Barbara L. Black
A review of
A Complete Encyclopedia of
Different Types of People
By Gabe Foreman
Coach House Books
It’s a beautiful con from the moment you see the cover: a green faux leather front with the title, A Complete Encyclopedia of Different Types of People, set in a carmine-coloured box with Greek motif border. It suggests a certain pedigree, something serious and comprehensive, a factual, considered and objective rendering of humanity. But lurking inside is a riotously incomplete, wildly idiosyncratic and at times elusive sampling of humanity. Enter here.
It’s a daring undertaking, sometimes cryptic, other times hilarious, even touching. But Foreman takes a risk and invites the reader along with him as he ventures outside the boundaries of the ordinary. It’s really the opposite of an encyclopedia, which knits facts neatly into a precise yet general summation. Foreman tackles his human subjects by pulling out all the threads and recrafting a curious, poetic vignette using narrative, prose, dramatic dialogue and numerous other forms and techniques. This approach yields poems that are refreshingly original, funny, and just plain strange. In the absurd “Lexicographers,” a boy follows his ghoul to the altar (get the joke?) of the Oracle where his flesh is stamped with text. “Day Traders,” which corrupts text from an insect guide, has stockbrokers “emerge in large numbers from lakes and streams.” Mayflies, pheasants, ghouls, oracles and boomerangs weave in and out of the self-referential narrative. There is a sense of whimsy in stretching the limits of poetic association.
But many of the poems are also mildly subversive. For example, “Boy Scouts,” takes an ironic stance to the whole scouting enterprise and fuses poetic references to Frost and Tennyson with a bit of verbal clang:
Follow the high road, take the low.
What can it matter? When your card
is dealt, some jerk in a stiff smock
will hammer your coffin lid shut. Hell,
as far as time can tell, our names
get scratched into planks and planted
in a willow’s shade to weather
forever, as though we were saints—
not deadbeats on shoulderless roads.
Come. Saddle up. Let’s scoot.
For we have miles to ride
before we sleep
beneath a heaven dark and deep
as hell, as far as I can see. (16)
Hapless scouts scooting on “shoulderless roads” in a falsely bucolic landscape. Heaven is not the “holy” Tennyson one, but a more contemporary one that’s “dark as hell.” Beneath the simplicity and beguiling rhyme is a carefully measured sardonic tone.
Foreman’s modus operandi puts one in mind of the surrealists: he severs a thing from its old tired context and reimagines it, often in a post-modernist setting. A kind of semantic entanglement occurs, creating an entirely new context.
Titles are not always a dead giveaway for the content that follows. In “Only Children” Foreman recasts a mythic tale (the Oracle again) in quatrains—only vaguely illustrating the title’s category—and turns the tables on a homesteading Greek deity who lives “In a grove like a temple of poplar trunks.” In the last stanza :
… a pampered misfit taps her door.
His mask: a stag’s heart.
With a log in her woodstove exploding,
He says, ‘I am the Hart of Foreboding.’ (56)
It sounds jokey and rhymey, and yet, it still manages to uproot our expectations. Is the Oracle being visited herself by an oracle? Is he offering his heart? Are they both lonely-only misfits? It’s funny, yet ultimately unsettling. It works. But the danger of Foreman’s occasional goofiness is that sometimes the word play or punch line in a poem sucks the life out of the content. On the other hand, the phony diagrams, one-liners, word puzzles, and absurd questionnaires scattered throughout the book are great bits o’ fun: “Blind Dates: See Optimists.”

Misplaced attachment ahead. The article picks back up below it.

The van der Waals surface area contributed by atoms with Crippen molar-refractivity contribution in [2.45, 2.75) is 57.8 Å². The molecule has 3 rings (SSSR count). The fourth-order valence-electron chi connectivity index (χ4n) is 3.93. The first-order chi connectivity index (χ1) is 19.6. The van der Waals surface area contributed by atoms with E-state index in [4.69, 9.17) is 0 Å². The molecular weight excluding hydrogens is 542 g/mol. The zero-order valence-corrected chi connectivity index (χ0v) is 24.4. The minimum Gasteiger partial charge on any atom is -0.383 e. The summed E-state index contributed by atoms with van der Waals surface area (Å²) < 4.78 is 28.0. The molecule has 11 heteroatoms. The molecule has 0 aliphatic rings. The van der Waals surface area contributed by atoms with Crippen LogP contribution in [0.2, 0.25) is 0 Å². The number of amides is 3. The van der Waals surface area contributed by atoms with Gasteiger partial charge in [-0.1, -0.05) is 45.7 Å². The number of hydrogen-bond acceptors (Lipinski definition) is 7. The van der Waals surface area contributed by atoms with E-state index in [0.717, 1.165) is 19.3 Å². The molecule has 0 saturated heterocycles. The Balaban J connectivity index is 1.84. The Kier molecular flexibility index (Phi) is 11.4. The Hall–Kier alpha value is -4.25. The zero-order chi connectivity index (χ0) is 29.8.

Lest I have led you to believe that all this experimentation yields only light-hearted poems, let me turn to some of the more abstruse and sober experiments. On occasion, Foreman takes us deep into the woods and leaves us there, as in this excerpt from the poem entitled “Sweethearts”:
Barbara, I glow through an unreal hole.
My crimson pants are torn by thorns. Oh, world
(in my thong I’m a tubular stud riding ten miles into Compton).
With pissed-off cronies in tow, I sniff loose cocoons
on sideroad grasses. I hang tiny pupae on photons and let fly.
Shiny little moths pursue bear cubs to the stream,
as flies in a hot summer parking lot
swarm the chocolate.(76)
This quasi-apostrophe fried my logic circuits entirely. But should we fault Foreman for the occasional puzzler when he is such an intrepid hunter after the destabilizing and fresh original? Amid such trained recklessness there are bound to be a few train wrecks. But there are also surprisingly poignant poems that eschew humour to take us from a hackneyed world into a strange new place we had never contemplated. Consider the haunting poem “Transplant Survivors” (and its “twin poem” “Organ Donors” which shares the same last two lines). It concerns a “girl with a pair of pickled eyes” who “gets fresh ones”:
…the girl spots her
donor’s face. And tugging at the sockets
of his tarnished, hollow gaze, two gulls.
The girl screams. A passing nurse
pages the doctor, who reassures the mother
such fabulous dreams (‘a common side effect
of morphine‘) will pass as Kim recovers.
Pillow-propped, crowded by animals,
the patient turns her blindfold stare
from parking lot to doctor:
‘Each better place is next to nothing,’ she said.
‘The difference is both hard and clear.’ (79)
This collection contains gems that are hard to fathom (but worth it), and others that ring clear on the first read. Many of them jangle and resonate long after a reading. As you make your way through the Complete Encyclopedia it feels like Foreman is slowly and deliciously trepanning into your brain in order to expel the habituated humors and install his own private and eclectic facets of reality.
This review first appeared in FreeFall XXII Number 3.